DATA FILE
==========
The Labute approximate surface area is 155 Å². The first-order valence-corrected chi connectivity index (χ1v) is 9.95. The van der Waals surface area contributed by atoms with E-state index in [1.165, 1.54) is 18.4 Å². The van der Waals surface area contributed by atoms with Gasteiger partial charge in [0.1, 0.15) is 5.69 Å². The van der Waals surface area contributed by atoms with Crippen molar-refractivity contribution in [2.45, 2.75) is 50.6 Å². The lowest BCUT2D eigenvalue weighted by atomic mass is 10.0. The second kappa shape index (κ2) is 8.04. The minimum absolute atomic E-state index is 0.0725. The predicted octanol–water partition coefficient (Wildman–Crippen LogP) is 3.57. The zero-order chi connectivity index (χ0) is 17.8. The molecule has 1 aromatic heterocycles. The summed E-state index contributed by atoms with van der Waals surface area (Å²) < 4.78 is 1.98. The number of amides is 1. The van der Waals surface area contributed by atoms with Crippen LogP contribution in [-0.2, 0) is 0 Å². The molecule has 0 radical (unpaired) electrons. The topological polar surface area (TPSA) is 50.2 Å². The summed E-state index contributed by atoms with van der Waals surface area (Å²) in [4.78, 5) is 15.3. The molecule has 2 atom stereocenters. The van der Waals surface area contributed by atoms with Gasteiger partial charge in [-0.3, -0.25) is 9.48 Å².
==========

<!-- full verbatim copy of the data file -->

The Labute approximate surface area is 155 Å². The first-order valence-corrected chi connectivity index (χ1v) is 9.95. The van der Waals surface area contributed by atoms with E-state index in [1.165, 1.54) is 18.4 Å². The van der Waals surface area contributed by atoms with Gasteiger partial charge in [0.1, 0.15) is 5.69 Å². The van der Waals surface area contributed by atoms with Crippen molar-refractivity contribution in [2.45, 2.75) is 50.6 Å². The lowest BCUT2D eigenvalue weighted by atomic mass is 10.0. The second kappa shape index (κ2) is 8.04. The minimum absolute atomic E-state index is 0.0725. The predicted octanol–water partition coefficient (Wildman–Crippen LogP) is 3.57. The zero-order chi connectivity index (χ0) is 17.8. The molecule has 1 aromatic heterocycles. The summed E-state index contributed by atoms with van der Waals surface area (Å²) < 4.78 is 1.98. The number of amides is 1. The van der Waals surface area contributed by atoms with Crippen LogP contribution in [-0.2, 0) is 0 Å². The molecule has 0 radical (unpaired) electrons. The topological polar surface area (TPSA) is 50.2 Å². The summed E-state index contributed by atoms with van der Waals surface area (Å²) in [4.78, 5) is 15.3. The molecule has 2 atom stereocenters. The van der Waals surface area contributed by atoms with Gasteiger partial charge in [-0.3, -0.25) is 9.48 Å².